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• The short-term real interest rate, measured by the difference between the yield on Treasury bills and the Consumer Price Index.
• Short-term inflation, measured by unexpected changes in the Consumer Price Index.
• Long-term inflation, measured as the difference between the yield to maturity on long- and shortterm U.S. government bonds.
• Default risk, measured by the difference between the yield to maturity on Aaa- and Baa-rated long-term corporate bonds.
Empirical evidence also confirms that the APM explains expected returns better than the singlefactor CAPM (for example, see Chen 1983; Chen, Ross, and Roll 1986; or Berry, Burmeister, and McElroy 1988).18 In addition, the APM can add insight into the type of risk that is relevant. This is illustrated in Exhibit 10.10. The axes are two of the fundamental factors, the industrial production index and short-term inflation. The diagonal dotted lines
18 N. Chen, R. Roll, and S. Ross, ''Economic Forces and the Stock Market," Journal of Business (July 1986), pp. 383-403; and M. Berry, E. Burmeister, and M. McElroy, "Sorting Out Risks Using Known APT Factors," Financial Analysts Journal, vol. 44 (March/April 1988), pp. 29-42.
Exhibit 10.10 The Arbitrage Pricing Model
k, = r, + [E(F,)-r,] beta, + [E(F2)-rf] beta2...
represent constant returns with different combinations of risk. Any portfolio at the origin (point F) has no exposure to either factor, and therefore earns the riskless rate, r.
For a portfolio at point G, exposure to the systematic risk of unexpected inflation has increased but is offset by decreased risk relative to the industrial production index. The net result is that point G earns the riskless rate, just like point F, but is exposed to a different bundle of risks. A similar story can be told about points A, M, and B. All earn the same expected return as the CAPM market portfolio, E(rm), but have varying exposures to the risk of unexpected inflation and changes in the industrial production index.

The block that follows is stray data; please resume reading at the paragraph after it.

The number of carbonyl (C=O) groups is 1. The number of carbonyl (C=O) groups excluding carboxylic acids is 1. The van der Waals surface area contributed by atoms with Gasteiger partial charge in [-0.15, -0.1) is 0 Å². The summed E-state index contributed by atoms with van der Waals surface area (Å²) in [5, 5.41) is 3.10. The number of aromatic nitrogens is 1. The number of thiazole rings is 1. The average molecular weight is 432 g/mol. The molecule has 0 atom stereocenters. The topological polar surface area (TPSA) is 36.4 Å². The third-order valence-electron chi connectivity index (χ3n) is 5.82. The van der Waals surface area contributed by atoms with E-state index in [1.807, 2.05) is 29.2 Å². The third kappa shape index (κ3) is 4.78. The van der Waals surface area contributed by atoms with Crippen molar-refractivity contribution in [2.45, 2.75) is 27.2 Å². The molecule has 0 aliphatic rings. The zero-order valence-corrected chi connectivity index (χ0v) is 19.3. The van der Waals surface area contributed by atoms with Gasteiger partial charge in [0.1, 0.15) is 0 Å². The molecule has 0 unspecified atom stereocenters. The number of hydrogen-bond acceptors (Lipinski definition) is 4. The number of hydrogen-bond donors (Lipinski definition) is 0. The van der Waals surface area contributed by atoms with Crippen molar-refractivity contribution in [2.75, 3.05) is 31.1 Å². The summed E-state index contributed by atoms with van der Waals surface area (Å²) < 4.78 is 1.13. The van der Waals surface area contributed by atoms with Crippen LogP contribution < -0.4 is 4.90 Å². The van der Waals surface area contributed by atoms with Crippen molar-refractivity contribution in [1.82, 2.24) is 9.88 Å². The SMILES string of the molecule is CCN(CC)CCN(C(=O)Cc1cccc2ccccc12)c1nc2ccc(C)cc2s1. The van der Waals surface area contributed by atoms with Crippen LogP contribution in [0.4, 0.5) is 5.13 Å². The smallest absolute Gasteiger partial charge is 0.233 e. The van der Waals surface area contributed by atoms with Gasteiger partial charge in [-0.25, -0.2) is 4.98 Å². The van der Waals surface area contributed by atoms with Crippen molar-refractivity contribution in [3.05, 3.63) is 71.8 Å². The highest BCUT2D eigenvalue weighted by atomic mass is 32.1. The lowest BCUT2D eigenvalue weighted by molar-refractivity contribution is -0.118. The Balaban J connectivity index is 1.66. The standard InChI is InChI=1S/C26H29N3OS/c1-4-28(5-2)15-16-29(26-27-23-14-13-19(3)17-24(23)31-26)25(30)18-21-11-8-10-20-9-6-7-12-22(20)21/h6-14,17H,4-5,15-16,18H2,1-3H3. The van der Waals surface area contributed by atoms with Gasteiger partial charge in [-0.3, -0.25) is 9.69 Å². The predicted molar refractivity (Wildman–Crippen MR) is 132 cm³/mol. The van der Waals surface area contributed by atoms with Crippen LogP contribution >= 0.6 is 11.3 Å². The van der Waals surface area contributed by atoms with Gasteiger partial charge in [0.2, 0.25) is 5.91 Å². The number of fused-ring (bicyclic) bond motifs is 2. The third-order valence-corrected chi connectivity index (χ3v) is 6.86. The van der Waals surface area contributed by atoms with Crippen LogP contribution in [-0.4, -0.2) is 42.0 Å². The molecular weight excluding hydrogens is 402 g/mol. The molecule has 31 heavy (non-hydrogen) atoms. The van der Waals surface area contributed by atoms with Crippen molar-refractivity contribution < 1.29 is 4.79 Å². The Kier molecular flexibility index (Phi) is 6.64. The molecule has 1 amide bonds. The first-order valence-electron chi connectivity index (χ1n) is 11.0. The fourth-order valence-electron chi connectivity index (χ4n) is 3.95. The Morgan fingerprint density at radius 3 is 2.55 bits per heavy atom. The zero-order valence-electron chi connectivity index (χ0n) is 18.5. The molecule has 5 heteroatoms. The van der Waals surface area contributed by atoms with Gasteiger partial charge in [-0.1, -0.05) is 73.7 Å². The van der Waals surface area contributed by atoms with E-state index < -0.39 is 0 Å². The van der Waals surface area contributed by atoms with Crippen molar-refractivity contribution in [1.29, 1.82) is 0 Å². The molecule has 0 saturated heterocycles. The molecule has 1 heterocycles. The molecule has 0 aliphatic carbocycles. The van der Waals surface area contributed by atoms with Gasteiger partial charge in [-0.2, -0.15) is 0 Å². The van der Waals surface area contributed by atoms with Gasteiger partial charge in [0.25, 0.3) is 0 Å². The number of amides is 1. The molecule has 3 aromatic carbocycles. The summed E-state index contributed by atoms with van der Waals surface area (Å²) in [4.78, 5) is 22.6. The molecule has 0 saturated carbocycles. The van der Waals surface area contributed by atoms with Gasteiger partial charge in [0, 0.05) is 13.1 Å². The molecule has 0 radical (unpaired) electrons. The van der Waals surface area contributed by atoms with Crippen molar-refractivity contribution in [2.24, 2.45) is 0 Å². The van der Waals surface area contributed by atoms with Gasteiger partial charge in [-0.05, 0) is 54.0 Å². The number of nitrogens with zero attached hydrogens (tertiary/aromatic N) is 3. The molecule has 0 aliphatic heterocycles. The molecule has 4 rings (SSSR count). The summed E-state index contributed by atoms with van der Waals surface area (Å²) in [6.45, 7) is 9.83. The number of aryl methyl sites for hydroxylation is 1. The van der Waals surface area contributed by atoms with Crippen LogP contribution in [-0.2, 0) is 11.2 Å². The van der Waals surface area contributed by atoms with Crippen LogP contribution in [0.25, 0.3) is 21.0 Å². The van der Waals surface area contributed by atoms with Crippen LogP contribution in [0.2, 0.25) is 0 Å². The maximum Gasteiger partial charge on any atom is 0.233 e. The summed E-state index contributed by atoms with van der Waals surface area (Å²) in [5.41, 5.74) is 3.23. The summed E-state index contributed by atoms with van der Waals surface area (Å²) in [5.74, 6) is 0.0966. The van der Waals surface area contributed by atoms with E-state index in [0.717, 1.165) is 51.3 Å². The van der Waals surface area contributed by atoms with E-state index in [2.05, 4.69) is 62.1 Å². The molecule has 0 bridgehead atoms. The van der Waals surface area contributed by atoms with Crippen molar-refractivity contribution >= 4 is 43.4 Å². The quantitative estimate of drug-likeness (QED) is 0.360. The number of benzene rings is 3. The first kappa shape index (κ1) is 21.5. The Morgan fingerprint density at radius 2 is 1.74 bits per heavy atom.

Exhibit 10.11 shows the difference in risk premiums as calculated by the APM and the CAPM for five industries. Oil and money center banks are riskier in every dimension. Forest products are less risky, and electric utilities have much less default risk. A larger risk premium means that the industry is more sensitive to a given type of risk than would be predicted by the CAPM. Banks and other financial institutions are more sensitive to unexpected changes in long-term inflation, and the market charges a risk premium—that is, it requires a higher cost of equity.
Exhibit 10.12 shows the net effect of using the CAPM versus the APM to estimate the cost of equity for nine industries. The importance of these differences for valuation of an all-equity perpetual stream of cash flows is reflected in the last column. The 4.7 percent higher APM cost-of-equity estimate in the oil industry means that equity cash flows discounted using the CAPM would be overvalued by 25 percent. Cost-of-equity estimates using the APM are significantly lower for forest products and electric utilities and significantly higher for money center banks and for oil companies with more than 50 percent of their assets in oil reserves.
Exhibit 10.11 Differences in Risk Premiums between APM and CAPM
Exhibit 10.12 Comparison of CAPM and APM Cost of Equity Estimates
Industry Number of companies Cost-of-equity estimate CAPM APM Difference (percent) (percent) (percent) Change in value (percent)
Brokerage 10 17.1 17.4 -0.3 -1.7
Electric utilities 39 12,7 11.8 0.9 7,6
Food and beverage 11 14 4 14,3 0.1 0.7
Forest products 7 16.8 15.0 1.S1 12.0
Large savings and loans 13 15.8 19.6 -3.8' -17,7
Mining IS 14,7 14.2 0,5 3,5
Money center banks 12 15.9 16.9 -1.01 -5.9
Oil with large reserves 12 14 4 19.1 -4.7' -24 6
Property and casualty insurance 13 14,6 13.7 0,9 6,6
1 Statistically significant at the 5% confidence level.
Source: Akar's APT'. Me Kinsey analysis.
We estimated Heineken's WACC as 6.7 percent, as of December 31, 1998, calculated as shown on Exhibit 10.13. We assumed that Heineken would maintain its capital structure at 1998 levels, so the target weights are based on the market values on December 31, 1998 (Exhibit 10.14). The following sections describe how we estimated the cost of each capital source and its market value.
Short-term debt matures within one year, so in most cases book value approximates market value. The cost of Heineken's debt was assumed to equal the cost of its long-term debt, 4.3 percent, since the short-term debt is most likely a revolving loan that will be continuously rolled over. Applying Heineken's marginal tax rate of 35 percent resulted in an after-tax cost of 2.8 percent.